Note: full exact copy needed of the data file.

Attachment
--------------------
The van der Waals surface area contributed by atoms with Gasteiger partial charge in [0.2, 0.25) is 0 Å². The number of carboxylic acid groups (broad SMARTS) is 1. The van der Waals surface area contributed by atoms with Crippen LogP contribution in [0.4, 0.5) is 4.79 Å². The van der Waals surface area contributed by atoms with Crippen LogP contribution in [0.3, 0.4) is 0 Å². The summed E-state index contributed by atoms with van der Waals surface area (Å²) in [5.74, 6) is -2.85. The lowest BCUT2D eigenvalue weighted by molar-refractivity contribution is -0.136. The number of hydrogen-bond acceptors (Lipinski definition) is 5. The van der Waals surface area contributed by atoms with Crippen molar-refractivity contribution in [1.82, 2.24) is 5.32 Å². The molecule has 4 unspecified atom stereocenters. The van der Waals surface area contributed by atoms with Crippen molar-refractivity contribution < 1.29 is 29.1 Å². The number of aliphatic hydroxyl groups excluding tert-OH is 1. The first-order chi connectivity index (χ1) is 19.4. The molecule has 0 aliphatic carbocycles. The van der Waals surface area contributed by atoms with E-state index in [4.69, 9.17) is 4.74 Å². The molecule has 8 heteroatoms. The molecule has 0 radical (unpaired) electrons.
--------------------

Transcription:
The van der Waals surface area contributed by atoms with Gasteiger partial charge in [0.2, 0.25) is 0 Å². The number of carboxylic acid groups (broad SMARTS) is 1. The van der Waals surface area contributed by atoms with Crippen LogP contribution in [0.4, 0.5) is 4.79 Å². The van der Waals surface area contributed by atoms with Crippen LogP contribution in [0.3, 0.4) is 0 Å². The summed E-state index contributed by atoms with van der Waals surface area (Å²) in [5.74, 6) is -2.85. The lowest BCUT2D eigenvalue weighted by molar-refractivity contribution is -0.136. The number of hydrogen-bond acceptors (Lipinski definition) is 5. The van der Waals surface area contributed by atoms with Crippen molar-refractivity contribution in [1.82, 2.24) is 5.32 Å². The molecule has 4 unspecified atom stereocenters. The van der Waals surface area contributed by atoms with Crippen molar-refractivity contribution < 1.29 is 29.1 Å². The number of aliphatic hydroxyl groups excluding tert-OH is 1. The first-order chi connectivity index (χ1) is 19.4. The molecule has 0 aliphatic carbocycles. The van der Waals surface area contributed by atoms with E-state index in [4.69, 9.17) is 4.74 Å². The molecule has 8 heteroatoms. The molecule has 0 radical (unpaired) electrons.